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NEWS 26 Apr 17

Balkan States Suffer Decline in Media Freedom

Reporters Without Borders' latest World Press Freedom Index says media freedoms are diminishing in several Balkan countries, with Croatia and Serbia registering the worst declines over the past year.

Filip Rudic
BIRN
Belgrade
Reporters Without Borders Press Freedom Index 2017. Image: rsf.org

Reporters Without Borders, which campaigns for media freedom and journalists’ rights, said in its 2017 World Press Freedom Index, published on Wednesday, that there have been significant setbacks over the past year in Croatia and Serbia, although Macedonia still has the worst problems in the Balkan region.

Croatia placed 74th in the organisation’s world ranking, down by 11 places, while Serbia was ranked 66th, down by seven.

Reporters Without Borders said that in Croatia, “journalists investigating corruption, organized crime or war crimes are often subjected to harassment campaigns”.

It also said that freedom of the press in Serbia has “declined ever since Aleksandar Vucic, Slobodan Milosevic’s former information minister, became Prime Minister in May 2014”.

Macedonia ranked lowest of the Balkan countries in 111th place, although it rose by seven from last year.

“Media freedom has declined throughout the region, but the erosion of the rule of law has been most visible in Macedonia,” Reporters Without Borders said.

Bulgaria was second lowest at 109th - “lower than any other EU member” - although it rose four places from last year.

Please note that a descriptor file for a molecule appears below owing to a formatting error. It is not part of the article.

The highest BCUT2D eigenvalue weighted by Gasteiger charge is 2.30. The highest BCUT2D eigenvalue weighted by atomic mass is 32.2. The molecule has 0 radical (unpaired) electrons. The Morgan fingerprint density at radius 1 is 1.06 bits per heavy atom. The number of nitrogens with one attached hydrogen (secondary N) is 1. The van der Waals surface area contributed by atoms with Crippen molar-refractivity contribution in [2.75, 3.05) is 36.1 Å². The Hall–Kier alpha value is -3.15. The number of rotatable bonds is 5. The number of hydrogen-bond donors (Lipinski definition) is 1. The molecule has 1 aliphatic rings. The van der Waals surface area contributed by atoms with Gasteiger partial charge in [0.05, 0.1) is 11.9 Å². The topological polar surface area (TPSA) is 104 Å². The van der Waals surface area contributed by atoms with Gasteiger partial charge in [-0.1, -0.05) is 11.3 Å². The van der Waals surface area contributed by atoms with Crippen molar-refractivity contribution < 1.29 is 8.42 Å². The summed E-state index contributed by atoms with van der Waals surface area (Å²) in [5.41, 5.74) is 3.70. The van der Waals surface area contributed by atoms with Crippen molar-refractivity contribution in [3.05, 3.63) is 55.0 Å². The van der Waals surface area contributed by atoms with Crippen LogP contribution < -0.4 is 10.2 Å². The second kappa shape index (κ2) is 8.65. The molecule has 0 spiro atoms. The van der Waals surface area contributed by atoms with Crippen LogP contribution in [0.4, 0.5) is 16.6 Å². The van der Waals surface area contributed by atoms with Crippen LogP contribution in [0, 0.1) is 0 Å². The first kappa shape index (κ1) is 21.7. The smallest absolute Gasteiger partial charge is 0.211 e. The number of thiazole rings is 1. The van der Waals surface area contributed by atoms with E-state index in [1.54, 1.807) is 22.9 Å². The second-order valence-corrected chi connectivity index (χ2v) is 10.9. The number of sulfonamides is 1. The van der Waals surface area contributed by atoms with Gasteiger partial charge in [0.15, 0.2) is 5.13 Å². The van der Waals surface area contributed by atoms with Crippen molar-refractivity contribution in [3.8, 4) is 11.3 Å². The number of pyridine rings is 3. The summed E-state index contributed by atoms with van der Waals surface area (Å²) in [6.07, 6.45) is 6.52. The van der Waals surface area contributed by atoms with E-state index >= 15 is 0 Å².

Of the Balkan states, Kosovo showed the biggest rise in the rankings, up eight places from last year to 82nd this year.

But Romania was the best-ranked country in the Balkans at 46th place, advancing by three positions from last year.

Bosnia and Herzegovina came in second at 65th place, down by three, while Albania ranked 76th, up by six, and Montenegro retained 106th place.

Reporters Without Borders said that the report reflected a world in which attacks on the media have become commonplace and strongmen are on the rise.

“We have reached the age of post-truth, propaganda, and suppression of freedoms – especially in democracies,” it said.

Its annual World Press Freedom Index ranks 180 countries using criteria of pluralism, media independence, media environment and self-censorship, legislative environment, transparency, infrastructures and abuses.

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